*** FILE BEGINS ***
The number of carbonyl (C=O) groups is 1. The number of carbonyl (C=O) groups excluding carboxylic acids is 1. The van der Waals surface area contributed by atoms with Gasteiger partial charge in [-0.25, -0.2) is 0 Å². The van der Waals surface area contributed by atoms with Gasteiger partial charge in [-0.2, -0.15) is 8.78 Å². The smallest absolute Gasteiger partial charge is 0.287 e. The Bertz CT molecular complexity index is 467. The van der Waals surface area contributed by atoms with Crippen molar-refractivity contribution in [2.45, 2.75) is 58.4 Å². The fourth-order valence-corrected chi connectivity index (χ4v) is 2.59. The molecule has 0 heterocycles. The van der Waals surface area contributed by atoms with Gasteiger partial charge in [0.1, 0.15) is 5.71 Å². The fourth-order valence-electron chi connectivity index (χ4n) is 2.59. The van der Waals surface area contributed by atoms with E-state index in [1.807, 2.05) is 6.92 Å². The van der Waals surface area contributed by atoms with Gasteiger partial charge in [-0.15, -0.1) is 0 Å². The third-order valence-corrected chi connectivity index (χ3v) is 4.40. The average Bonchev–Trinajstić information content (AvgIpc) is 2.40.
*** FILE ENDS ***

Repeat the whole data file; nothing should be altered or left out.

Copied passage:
The number of carbonyl (C=O) groups is 1. The number of carbonyl (C=O) groups excluding carboxylic acids is 1. The van der Waals surface area contributed by atoms with Gasteiger partial charge in [-0.25, -0.2) is 0 Å². The van der Waals surface area contributed by atoms with Gasteiger partial charge in [-0.2, -0.15) is 8.78 Å². The smallest absolute Gasteiger partial charge is 0.287 e. The Bertz CT molecular complexity index is 467. The van der Waals surface area contributed by atoms with Crippen molar-refractivity contribution in [2.45, 2.75) is 58.4 Å². The fourth-order valence-corrected chi connectivity index (χ4v) is 2.59. The molecule has 0 heterocycles. The van der Waals surface area contributed by atoms with Gasteiger partial charge in [0.1, 0.15) is 5.71 Å². The fourth-order valence-electron chi connectivity index (χ4n) is 2.59. The van der Waals surface area contributed by atoms with E-state index in [1.807, 2.05) is 6.92 Å². The van der Waals surface area contributed by atoms with Gasteiger partial charge in [-0.15, -0.1) is 0 Å². The third-order valence-corrected chi connectivity index (χ3v) is 4.40. The average Bonchev–Trinajstić information content (AvgIpc) is 2.40.